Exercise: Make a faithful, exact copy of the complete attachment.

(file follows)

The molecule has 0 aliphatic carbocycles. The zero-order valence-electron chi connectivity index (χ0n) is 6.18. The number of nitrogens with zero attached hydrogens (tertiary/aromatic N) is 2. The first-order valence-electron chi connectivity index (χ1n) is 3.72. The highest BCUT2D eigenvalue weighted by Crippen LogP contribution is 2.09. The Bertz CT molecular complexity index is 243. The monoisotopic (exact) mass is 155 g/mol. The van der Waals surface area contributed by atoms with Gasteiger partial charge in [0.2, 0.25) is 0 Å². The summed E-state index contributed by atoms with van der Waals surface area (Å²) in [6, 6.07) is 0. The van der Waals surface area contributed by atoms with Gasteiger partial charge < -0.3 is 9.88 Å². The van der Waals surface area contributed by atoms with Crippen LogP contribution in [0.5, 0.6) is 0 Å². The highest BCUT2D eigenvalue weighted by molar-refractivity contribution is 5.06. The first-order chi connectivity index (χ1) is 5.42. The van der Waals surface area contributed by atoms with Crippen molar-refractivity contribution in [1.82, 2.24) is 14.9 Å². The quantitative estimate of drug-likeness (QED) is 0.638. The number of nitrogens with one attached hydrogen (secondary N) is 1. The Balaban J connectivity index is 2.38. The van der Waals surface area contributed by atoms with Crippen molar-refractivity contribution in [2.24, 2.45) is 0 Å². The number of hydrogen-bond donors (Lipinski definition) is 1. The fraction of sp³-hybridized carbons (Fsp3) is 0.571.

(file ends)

The molecule has 0 aliphatic carbocycles. The zero-order valence-electron chi connectivity index (χ0n) is 6.18. The number of nitrogens with zero attached hydrogens (tertiary/aromatic N) is 2. The first-order valence-electron chi connectivity index (χ1n) is 3.72. The highest BCUT2D eigenvalue weighted by Crippen LogP contribution is 2.09. The Bertz CT molecular complexity index is 243. The monoisotopic (exact) mass is 155 g/mol. The van der Waals surface area contributed by atoms with Gasteiger partial charge in [0.2, 0.25) is 0 Å². The summed E-state index contributed by atoms with van der Waals surface area (Å²) in [6, 6.07) is 0. The van der Waals surface area contributed by atoms with Gasteiger partial charge < -0.3 is 9.88 Å². The van der Waals surface area contributed by atoms with Crippen LogP contribution in [0.5, 0.6) is 0 Å². The highest BCUT2D eigenvalue weighted by molar-refractivity contribution is 5.06. The first-order chi connectivity index (χ1) is 5.42. The van der Waals surface area contributed by atoms with Crippen molar-refractivity contribution in [1.82, 2.24) is 14.9 Å². The quantitative estimate of drug-likeness (QED) is 0.638. The number of nitrogens with one attached hydrogen (secondary N) is 1. The Balaban J connectivity index is 2.38. The van der Waals surface area contributed by atoms with Crippen molar-refractivity contribution in [2.24, 2.45) is 0 Å². The number of hydrogen-bond donors (Lipinski definition) is 1. The fraction of sp³-hybridized carbons (Fsp3) is 0.571.